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SANTA CLARA — Game management could be an ongoing issue for the 49ers’ inexperienced coaching staff this season, although head coach Kyle Shanahan did not question his game management at his Monday news conference.

On Sunday, two questionable coaching decisions may have cost the 49ers a win, or at least a tie, against the Cardinals. The 49ers lost 18-15. The first questionable decision came from rookie defensive coordinator Robert Saleh.

With 2:24 left in overtime, the Cardinals got the ball at the 49ers’ 25-yard line. Until that point in the game, the 49ers mostly were aggressive on defense, blitzing and hitting Cardinals quarterback Carson Palmer 16 times. When the 49ers blitzed, Palmer’s quarterback rating was 72.2.

But when the Cardinals got the ball in overtime, Saleh decided to change his defensive approach. He became passive. He called a soft, prevent defense and didn’t blitz for the first three plays. During that time, the Cardinals drove to the San Francisco 36 and put themselves in field-goal range.

“If you (blitz) too much,” Shanahan said, “that’s what gets them better looks down the field … It’s a fine line. You’ve got to mix stuff up. If you know they’re going to get 12 yards on a check down, obviously you go man (coverage) or pressure, one or the other, because those check downs aren’t there when you do that. But also, would they have gotten a go route at that time? You don’t know.”

Blitzing had been effective for the 49ers. Palmer averaged only 5.9 yards per pass attempt when the 49ers blitzed.

The second questionable decision came from Shanahan himself two plays later.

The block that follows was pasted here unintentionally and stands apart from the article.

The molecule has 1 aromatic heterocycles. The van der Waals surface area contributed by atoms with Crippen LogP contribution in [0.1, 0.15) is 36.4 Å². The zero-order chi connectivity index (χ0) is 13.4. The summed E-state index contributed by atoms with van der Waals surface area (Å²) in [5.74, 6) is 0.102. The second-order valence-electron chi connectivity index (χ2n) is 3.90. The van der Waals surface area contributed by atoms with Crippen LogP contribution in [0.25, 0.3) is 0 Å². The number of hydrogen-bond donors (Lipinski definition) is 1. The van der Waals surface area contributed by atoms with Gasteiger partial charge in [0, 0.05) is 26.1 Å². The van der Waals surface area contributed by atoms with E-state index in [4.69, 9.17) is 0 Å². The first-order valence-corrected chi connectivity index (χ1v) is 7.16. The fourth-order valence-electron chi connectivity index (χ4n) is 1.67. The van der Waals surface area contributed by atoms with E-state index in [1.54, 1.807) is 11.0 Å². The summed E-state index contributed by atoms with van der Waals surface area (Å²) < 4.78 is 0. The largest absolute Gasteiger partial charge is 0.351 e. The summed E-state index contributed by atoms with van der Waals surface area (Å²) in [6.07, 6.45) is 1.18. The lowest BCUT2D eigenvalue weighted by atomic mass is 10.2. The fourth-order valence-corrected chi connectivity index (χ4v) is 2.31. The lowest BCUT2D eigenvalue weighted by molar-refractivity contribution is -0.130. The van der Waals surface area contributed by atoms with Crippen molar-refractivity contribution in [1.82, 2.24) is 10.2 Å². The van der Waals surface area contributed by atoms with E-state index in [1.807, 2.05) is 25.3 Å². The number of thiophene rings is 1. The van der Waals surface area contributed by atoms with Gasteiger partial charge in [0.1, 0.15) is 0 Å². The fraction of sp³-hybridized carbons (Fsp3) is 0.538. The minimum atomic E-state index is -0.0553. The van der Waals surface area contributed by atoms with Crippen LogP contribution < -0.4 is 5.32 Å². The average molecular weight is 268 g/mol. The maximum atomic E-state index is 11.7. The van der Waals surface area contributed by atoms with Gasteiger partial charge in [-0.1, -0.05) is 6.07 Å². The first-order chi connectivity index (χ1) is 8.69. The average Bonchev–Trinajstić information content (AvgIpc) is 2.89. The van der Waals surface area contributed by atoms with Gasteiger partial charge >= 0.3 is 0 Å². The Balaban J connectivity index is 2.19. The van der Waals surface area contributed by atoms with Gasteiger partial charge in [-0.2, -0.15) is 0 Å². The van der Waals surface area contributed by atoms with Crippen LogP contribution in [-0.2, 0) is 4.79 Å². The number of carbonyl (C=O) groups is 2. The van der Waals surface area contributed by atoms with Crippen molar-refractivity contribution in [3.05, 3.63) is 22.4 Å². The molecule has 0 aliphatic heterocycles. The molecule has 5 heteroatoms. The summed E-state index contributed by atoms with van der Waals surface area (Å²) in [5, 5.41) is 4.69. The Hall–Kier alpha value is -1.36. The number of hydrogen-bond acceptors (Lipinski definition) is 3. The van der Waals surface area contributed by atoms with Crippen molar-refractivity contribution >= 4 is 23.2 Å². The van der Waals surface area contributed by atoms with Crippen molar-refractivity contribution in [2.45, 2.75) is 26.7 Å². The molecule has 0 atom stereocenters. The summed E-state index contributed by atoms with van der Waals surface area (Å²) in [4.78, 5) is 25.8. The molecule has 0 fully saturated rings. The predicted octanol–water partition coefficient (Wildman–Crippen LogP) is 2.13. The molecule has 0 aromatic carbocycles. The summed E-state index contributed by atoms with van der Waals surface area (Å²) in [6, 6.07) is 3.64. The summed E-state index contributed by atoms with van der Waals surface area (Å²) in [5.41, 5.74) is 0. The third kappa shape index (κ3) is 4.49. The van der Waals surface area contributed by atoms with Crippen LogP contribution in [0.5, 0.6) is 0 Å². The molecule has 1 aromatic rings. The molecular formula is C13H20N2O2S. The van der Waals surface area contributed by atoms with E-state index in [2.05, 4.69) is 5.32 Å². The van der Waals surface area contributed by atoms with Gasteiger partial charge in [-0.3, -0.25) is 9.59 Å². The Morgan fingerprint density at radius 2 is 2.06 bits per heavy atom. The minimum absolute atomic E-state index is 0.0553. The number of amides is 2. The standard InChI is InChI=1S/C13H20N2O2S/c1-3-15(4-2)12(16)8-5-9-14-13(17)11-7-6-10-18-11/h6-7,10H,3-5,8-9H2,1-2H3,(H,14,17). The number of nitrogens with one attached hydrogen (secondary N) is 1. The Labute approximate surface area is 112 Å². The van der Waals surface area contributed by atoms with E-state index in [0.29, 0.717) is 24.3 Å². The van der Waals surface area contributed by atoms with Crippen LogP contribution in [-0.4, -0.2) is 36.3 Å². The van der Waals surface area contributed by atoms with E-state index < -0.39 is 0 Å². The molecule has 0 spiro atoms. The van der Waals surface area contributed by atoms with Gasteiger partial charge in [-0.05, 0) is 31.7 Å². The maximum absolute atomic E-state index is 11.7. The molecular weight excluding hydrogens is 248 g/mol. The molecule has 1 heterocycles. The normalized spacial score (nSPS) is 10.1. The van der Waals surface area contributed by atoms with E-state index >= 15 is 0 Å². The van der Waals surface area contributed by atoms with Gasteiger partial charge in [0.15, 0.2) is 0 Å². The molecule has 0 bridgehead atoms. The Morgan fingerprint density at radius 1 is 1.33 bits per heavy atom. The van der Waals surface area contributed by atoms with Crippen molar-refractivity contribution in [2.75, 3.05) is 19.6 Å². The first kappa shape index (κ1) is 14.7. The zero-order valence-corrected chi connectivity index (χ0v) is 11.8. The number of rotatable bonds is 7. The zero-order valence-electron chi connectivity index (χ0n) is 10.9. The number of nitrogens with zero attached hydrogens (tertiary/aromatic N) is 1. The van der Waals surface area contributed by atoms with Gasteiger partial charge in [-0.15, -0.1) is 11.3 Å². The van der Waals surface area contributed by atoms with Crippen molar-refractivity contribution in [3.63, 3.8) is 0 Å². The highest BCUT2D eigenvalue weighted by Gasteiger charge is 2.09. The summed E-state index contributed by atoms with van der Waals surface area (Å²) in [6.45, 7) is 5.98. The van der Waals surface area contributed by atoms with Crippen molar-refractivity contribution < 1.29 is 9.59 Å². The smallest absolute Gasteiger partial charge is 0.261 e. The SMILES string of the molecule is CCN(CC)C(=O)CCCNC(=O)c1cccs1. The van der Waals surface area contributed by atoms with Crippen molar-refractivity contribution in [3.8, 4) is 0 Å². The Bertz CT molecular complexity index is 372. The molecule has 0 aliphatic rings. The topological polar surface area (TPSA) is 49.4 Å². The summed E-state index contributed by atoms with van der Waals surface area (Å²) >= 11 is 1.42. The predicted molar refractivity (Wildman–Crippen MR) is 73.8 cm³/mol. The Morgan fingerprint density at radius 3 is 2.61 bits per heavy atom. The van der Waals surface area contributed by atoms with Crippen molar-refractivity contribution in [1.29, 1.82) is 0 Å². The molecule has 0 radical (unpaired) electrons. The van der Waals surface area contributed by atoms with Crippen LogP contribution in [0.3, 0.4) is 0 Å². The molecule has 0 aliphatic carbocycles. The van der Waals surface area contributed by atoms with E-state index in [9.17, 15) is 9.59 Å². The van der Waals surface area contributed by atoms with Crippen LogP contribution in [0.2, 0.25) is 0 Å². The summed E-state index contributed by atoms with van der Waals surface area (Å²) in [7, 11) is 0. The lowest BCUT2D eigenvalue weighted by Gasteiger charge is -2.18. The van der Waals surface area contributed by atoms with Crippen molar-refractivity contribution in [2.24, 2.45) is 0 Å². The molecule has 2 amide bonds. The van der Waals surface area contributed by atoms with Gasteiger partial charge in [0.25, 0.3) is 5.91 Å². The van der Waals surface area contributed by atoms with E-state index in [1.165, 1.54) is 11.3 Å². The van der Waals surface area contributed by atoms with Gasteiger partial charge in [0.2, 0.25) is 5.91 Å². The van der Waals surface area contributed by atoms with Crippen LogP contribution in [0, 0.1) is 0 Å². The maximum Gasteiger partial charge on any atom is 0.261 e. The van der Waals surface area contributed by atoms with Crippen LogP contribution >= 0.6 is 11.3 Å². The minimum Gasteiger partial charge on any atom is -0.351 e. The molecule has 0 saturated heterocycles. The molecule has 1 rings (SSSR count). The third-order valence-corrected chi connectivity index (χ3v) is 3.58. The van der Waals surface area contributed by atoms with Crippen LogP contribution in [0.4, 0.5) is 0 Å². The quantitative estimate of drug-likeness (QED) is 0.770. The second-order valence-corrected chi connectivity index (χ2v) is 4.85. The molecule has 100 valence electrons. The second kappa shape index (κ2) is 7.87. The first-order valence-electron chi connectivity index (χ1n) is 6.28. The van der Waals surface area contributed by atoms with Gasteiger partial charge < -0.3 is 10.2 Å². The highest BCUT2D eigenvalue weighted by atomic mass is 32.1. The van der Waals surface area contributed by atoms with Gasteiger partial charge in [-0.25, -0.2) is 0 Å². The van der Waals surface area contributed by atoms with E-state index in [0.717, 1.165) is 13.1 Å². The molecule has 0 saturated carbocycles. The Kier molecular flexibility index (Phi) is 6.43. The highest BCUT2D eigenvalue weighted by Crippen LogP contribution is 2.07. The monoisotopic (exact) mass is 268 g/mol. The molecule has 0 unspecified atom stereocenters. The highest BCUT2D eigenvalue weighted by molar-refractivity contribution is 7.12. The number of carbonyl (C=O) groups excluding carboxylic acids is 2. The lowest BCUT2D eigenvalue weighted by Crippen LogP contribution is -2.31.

With 1:17 left in overtime, 49ers defensive tackle DeForest Buckner drew a holding penalty and sacked Palmer at the San Francisco 30-yard line. Had Shanahan declined the penalty, the Cardinals would have faced third-and-15 from the 49ers’ 30. But Shanahan accepted the penalty and gave the Cardinals second-and-20 from the 49ers’ 35.

Shanahan said he wanted to push the Cardinals out of field goal range, but the 5 yards he gained may not have made a difference to Cardinals kicker Phil Dawson, who had made a 50-yard field goal earlier in the game. Dawson crushed it.

The 49ers probably would have been better off declining the penalty and forcing the Cardinals to convert on third-and-15, instead of giving them an extra down which turned out to be disastrous.

Instead, 49ers safety Jimmie Ward committed pass interference and gave the Cardinals a first down. Two plays later, Palmer threw the game-winning touchdown pass to Larry Fitzgerald.

“I’ll second guess everything, but I feel good with what I thought at the time,” Shanahan said. “My thought process there was if you push them back a little bit more, you know that you’ll entice them into getting greedy, and we’ll play man coverage and come after them and we’ll have a chance to sack them. If we don’t have a sack, we’ll have a chance to get a holding call. Either one of those, now they’re out of field goal range, and now I think we can win the game.”

When Shanahan makes crucial game-management decisions, such as the one above, he consults with the Special Assistant to the General Manager, Ryan Cordell. Cordell has no NFL coaching experience, and graduated from Notre Dame in 2013 with a degree in business administration.

The 49ers will have to consider improving their game management when they face the Colts this Sunday.

NOTES

Reporters asked Shanahan on Monday if he will bench quarterback Brian Hoyer, and Shanahan was adamant that he will not. “When you lose three games by a total of eight points, I know we very easily could be 3-1. You don’t want to make drastic changes. There are lot of things that go into losing games — it’s never just one guy.”

Safety Eric Reid and linebacker Reuben Foster probably won’t play Sunday against the Colts. Shanahan is “a little more optimistic” they will play the following week against the Redskins.

Wide receiver Marquise Goodwin is in the league’s concussion protocol after suffering a concussion against the Cardinals.